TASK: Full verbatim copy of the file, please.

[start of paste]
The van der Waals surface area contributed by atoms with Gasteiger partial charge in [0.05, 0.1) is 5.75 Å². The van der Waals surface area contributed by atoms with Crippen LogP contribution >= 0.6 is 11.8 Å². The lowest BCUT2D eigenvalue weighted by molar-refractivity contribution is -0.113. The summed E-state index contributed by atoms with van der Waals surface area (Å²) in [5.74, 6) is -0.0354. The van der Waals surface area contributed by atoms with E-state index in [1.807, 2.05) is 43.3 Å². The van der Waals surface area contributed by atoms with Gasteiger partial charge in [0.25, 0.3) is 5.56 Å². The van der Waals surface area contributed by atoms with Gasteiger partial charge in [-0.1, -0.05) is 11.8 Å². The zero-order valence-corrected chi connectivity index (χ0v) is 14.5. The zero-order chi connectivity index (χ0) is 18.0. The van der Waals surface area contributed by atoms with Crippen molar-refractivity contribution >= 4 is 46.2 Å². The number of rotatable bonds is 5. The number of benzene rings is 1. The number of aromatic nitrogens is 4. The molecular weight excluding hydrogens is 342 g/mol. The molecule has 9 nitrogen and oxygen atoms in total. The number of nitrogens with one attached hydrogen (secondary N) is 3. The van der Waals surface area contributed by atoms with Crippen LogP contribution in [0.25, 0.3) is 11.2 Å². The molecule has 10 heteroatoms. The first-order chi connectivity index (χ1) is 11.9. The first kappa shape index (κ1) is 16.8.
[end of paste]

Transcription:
The van der Waals surface area contributed by atoms with Gasteiger partial charge in [0.05, 0.1) is 5.75 Å². The van der Waals surface area contributed by atoms with Crippen LogP contribution >= 0.6 is 11.8 Å². The lowest BCUT2D eigenvalue weighted by molar-refractivity contribution is -0.113. The summed E-state index contributed by atoms with van der Waals surface area (Å²) in [5.74, 6) is -0.0354. The van der Waals surface area contributed by atoms with E-state index in [1.807, 2.05) is 43.3 Å². The van der Waals surface area contributed by atoms with Gasteiger partial charge in [0.25, 0.3) is 5.56 Å². The van der Waals surface area contributed by atoms with Gasteiger partial charge in [-0.1, -0.05) is 11.8 Å². The zero-order valence-corrected chi connectivity index (χ0v) is 14.5. The zero-order chi connectivity index (χ0) is 18.0. The van der Waals surface area contributed by atoms with Crippen molar-refractivity contribution >= 4 is 46.2 Å². The number of rotatable bonds is 5. The number of benzene rings is 1. The number of aromatic nitrogens is 4. The molecular weight excluding hydrogens is 342 g/mol. The molecule has 9 nitrogen and oxygen atoms in total. The number of nitrogens with one attached hydrogen (secondary N) is 3. The van der Waals surface area contributed by atoms with Crippen LogP contribution in [0.25, 0.3) is 11.2 Å². The molecule has 10 heteroatoms. The first-order chi connectivity index (χ1) is 11.9. The first kappa shape index (κ1) is 16.8.